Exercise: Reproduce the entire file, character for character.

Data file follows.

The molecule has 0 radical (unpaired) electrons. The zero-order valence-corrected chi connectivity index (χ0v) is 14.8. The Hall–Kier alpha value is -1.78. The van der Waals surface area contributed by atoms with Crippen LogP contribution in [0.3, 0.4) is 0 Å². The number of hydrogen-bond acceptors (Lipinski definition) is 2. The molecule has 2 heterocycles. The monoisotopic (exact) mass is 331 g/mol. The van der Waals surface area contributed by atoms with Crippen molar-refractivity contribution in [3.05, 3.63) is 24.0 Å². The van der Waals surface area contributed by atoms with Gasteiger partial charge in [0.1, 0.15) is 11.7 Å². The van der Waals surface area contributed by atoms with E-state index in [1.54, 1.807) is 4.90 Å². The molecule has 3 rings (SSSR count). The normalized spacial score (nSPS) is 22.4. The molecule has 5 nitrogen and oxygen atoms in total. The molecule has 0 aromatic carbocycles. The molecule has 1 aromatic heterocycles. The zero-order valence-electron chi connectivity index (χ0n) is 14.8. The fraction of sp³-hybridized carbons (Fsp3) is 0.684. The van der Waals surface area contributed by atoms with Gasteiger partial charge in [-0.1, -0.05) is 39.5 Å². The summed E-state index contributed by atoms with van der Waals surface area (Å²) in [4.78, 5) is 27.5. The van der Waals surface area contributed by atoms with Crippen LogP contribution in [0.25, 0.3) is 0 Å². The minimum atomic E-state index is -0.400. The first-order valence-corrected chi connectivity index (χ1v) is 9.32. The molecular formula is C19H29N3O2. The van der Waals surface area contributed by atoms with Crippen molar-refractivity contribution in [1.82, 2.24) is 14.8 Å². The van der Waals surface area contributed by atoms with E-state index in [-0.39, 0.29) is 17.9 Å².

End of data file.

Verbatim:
The molecule has 0 radical (unpaired) electrons. The zero-order valence-corrected chi connectivity index (χ0v) is 14.8. The Hall–Kier alpha value is -1.78. The van der Waals surface area contributed by atoms with Crippen LogP contribution in [0.3, 0.4) is 0 Å². The number of hydrogen-bond acceptors (Lipinski definition) is 2. The molecule has 2 heterocycles. The monoisotopic (exact) mass is 331 g/mol. The van der Waals surface area contributed by atoms with Crippen molar-refractivity contribution in [3.05, 3.63) is 24.0 Å². The van der Waals surface area contributed by atoms with Gasteiger partial charge in [0.1, 0.15) is 11.7 Å². The van der Waals surface area contributed by atoms with E-state index in [1.54, 1.807) is 4.90 Å². The molecule has 3 rings (SSSR count). The normalized spacial score (nSPS) is 22.4. The molecule has 5 nitrogen and oxygen atoms in total. The molecule has 0 aromatic carbocycles. The molecule has 1 aromatic heterocycles. The zero-order valence-electron chi connectivity index (χ0n) is 14.8. The fraction of sp³-hybridized carbons (Fsp3) is 0.684. The van der Waals surface area contributed by atoms with Gasteiger partial charge in [-0.1, -0.05) is 39.5 Å². The summed E-state index contributed by atoms with van der Waals surface area (Å²) in [4.78, 5) is 27.5. The van der Waals surface area contributed by atoms with Crippen LogP contribution in [0.25, 0.3) is 0 Å². The minimum atomic E-state index is -0.400. The first-order valence-corrected chi connectivity index (χ1v) is 9.32. The molecular formula is C19H29N3O2. The van der Waals surface area contributed by atoms with Crippen molar-refractivity contribution in [1.82, 2.24) is 14.8 Å². The van der Waals surface area contributed by atoms with E-state index in [-0.39, 0.29) is 17.9 Å².